We first wrote about Caillard and Persani’s hipster sculptures over a year ago, and since the new works by this duo are just as hilarious, we couldn’t let them go unnoticed! Whatever they say about not judging a book by its cover, we still do it. French photographer Léo Caillard and art director Alexis Persani illustrate that with their Street Stone photography series, were they dress ancient Louvre’s sculptures into something more trendy and up-to-date.
A family-run crocheting manufacture from Vietnam proves that size doesn’t matter! Their miniature crocheted animals are so small that they fit on a finger tip, and some of them hardly reach 1/4 of an inch. The idea for the business was inspired by the youngest (10-year-old) member of the family, who’s greatly fond of various movie characters and loves animals.
We have already shown you some amazing examples of hyper realistic works, but here’s a selection of the most outstanding ones. We also included some photos of the creation process just to fully convince you these are not photographs. Which of these artists is your favorite?
If Singlhild Nystrom survives all the crazy things she’s doing, she will have one of the coolest childhood photo albums ever – all thanks to her dad’s endless imagination and Photoshop skills. Swedish photographer Emil Nystrom digitally inserts his 1-year-old daughter into such crazy situations as fixing a car, wielding a ninja sword or flying after a plane.
Sometimes fingers, dipped in paint almost by accident, can completely change the course of an artist’s career. This is what happened to Seattle-based artist Iris Scott, who is now famous for her incredible finger-painting art. Iris paints with a pair of surgical gloves on, and her finger moves resembles those of a pianist as she touches multiple points on the canvas at the same time.
You might have trouble believing it at a first glance, but these sculptures by Arizona-based artist Tom Eckert are made entirely out of wood! Tom carves all the pieces, then laminates and paints the whole thing after putting it together. He mostly uses linden, limewood and basewood, and all the traditional laminating and painting techniques.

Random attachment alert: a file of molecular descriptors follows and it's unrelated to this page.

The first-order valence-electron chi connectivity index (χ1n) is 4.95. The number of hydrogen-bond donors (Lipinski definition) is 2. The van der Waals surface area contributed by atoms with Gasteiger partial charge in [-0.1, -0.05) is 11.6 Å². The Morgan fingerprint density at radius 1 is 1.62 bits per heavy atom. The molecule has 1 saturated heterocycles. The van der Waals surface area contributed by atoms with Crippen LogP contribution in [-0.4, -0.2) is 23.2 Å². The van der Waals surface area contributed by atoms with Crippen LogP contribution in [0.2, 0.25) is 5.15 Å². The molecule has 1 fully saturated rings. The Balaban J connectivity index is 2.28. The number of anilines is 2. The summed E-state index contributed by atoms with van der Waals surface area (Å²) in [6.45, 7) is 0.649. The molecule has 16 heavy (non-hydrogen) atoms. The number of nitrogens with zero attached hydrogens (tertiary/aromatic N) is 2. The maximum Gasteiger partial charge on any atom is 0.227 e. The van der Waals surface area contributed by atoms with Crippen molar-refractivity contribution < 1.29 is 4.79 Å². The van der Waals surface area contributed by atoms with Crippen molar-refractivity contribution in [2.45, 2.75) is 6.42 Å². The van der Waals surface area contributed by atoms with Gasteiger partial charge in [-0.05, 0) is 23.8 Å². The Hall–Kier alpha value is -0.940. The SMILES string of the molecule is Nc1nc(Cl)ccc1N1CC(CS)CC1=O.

Being 14 years old is the time when we are still fully entitled to be careless and unburdened, but 14-year-old Zev from Natick, Massachusetts will make you feel that you could’ve done more at that age. This teenager, now better known by his nickname ‘fiddle oak’, has already become an internet sensation thanks to his ‘Little Folk’ photo series that go way beyond his age in ideas and technique.
We wrote about Ron Mueck’s hyperrealistic human sculptures three years ago, and now he is back with three more incredible works. Mueck never rushes the scrupulous process – the sculptures, called “Young Couple,” “Woman with Shopping Bags” and “Couple under an Umbrella” took him two years to create. They will be on exposition in Paris at the Fondation Cartier through September 29.
19-year-old Hungarian photographer Flora Borsi wonders where some of the greatest artists got their inspirations from, and imagines what their muses could’ve looked like if they were real people. In her Real Life Models photo manipulation series, Flora recreates the distorted features from classic paintings by such artists as Rudolf Hausner, Amedeo Modigliani, Pablo Picasso and Kees van Dongen, and that way brings some very surreal-looking people to the real world.
Artists Joe O’Connell and Blessing Hancock transformed old bike parts into six spectacular chandeliers, and hung them in the underpass of Theo/Malone and IH-35 San Antonio, Texas. ‘Ballroom Luminoso’ chandeliers contain a custom-made LED light installation, which turned the space into a magnificent shadow theater and a new spot for people to enjoy some public art. The bike parts create intricate shadow patterns and make the underpass look truly surreal.
You don‘t even have to love coffee in order to appreciate these super creative latte foam artworks by Japanese artist Kazuki Yamamoto. And we‘re not talking about the little smiley faces or flat palm tree patterns: this 26-year old latte artist, based in Osaka, creates actual 3D foam sculptures in the coffee mugs of the Cafe10g visitors.